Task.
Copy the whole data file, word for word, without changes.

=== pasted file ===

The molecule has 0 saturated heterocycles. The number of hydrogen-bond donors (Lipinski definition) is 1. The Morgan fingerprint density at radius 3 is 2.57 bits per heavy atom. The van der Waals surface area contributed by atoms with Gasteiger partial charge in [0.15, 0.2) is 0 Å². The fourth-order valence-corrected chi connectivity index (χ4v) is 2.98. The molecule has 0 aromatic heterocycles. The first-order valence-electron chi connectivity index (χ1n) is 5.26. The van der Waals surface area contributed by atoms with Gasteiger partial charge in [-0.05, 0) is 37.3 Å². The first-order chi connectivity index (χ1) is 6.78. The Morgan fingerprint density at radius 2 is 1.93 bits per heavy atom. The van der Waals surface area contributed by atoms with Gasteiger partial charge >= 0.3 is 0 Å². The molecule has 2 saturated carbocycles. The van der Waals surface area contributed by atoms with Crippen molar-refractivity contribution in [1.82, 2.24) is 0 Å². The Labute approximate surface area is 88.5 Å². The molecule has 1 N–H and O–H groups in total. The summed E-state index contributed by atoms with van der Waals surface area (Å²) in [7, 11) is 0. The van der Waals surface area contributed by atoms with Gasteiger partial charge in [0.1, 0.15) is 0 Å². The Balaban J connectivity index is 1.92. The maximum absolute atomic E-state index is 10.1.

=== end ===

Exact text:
The molecule has 0 saturated heterocycles. The number of hydrogen-bond donors (Lipinski definition) is 1. The Morgan fingerprint density at radius 3 is 2.57 bits per heavy atom. The van der Waals surface area contributed by atoms with Gasteiger partial charge in [0.15, 0.2) is 0 Å². The fourth-order valence-corrected chi connectivity index (χ4v) is 2.98. The molecule has 0 aromatic heterocycles. The first-order valence-electron chi connectivity index (χ1n) is 5.26. The van der Waals surface area contributed by atoms with Gasteiger partial charge in [-0.05, 0) is 37.3 Å². The first-order chi connectivity index (χ1) is 6.78. The Morgan fingerprint density at radius 2 is 1.93 bits per heavy atom. The van der Waals surface area contributed by atoms with Gasteiger partial charge >= 0.3 is 0 Å². The molecule has 2 saturated carbocycles. The van der Waals surface area contributed by atoms with Crippen molar-refractivity contribution in [1.82, 2.24) is 0 Å². The Labute approximate surface area is 88.5 Å². The molecule has 1 N–H and O–H groups in total. The summed E-state index contributed by atoms with van der Waals surface area (Å²) in [7, 11) is 0. The van der Waals surface area contributed by atoms with Gasteiger partial charge in [0.1, 0.15) is 0 Å². The Balaban J connectivity index is 1.92. The maximum absolute atomic E-state index is 10.1.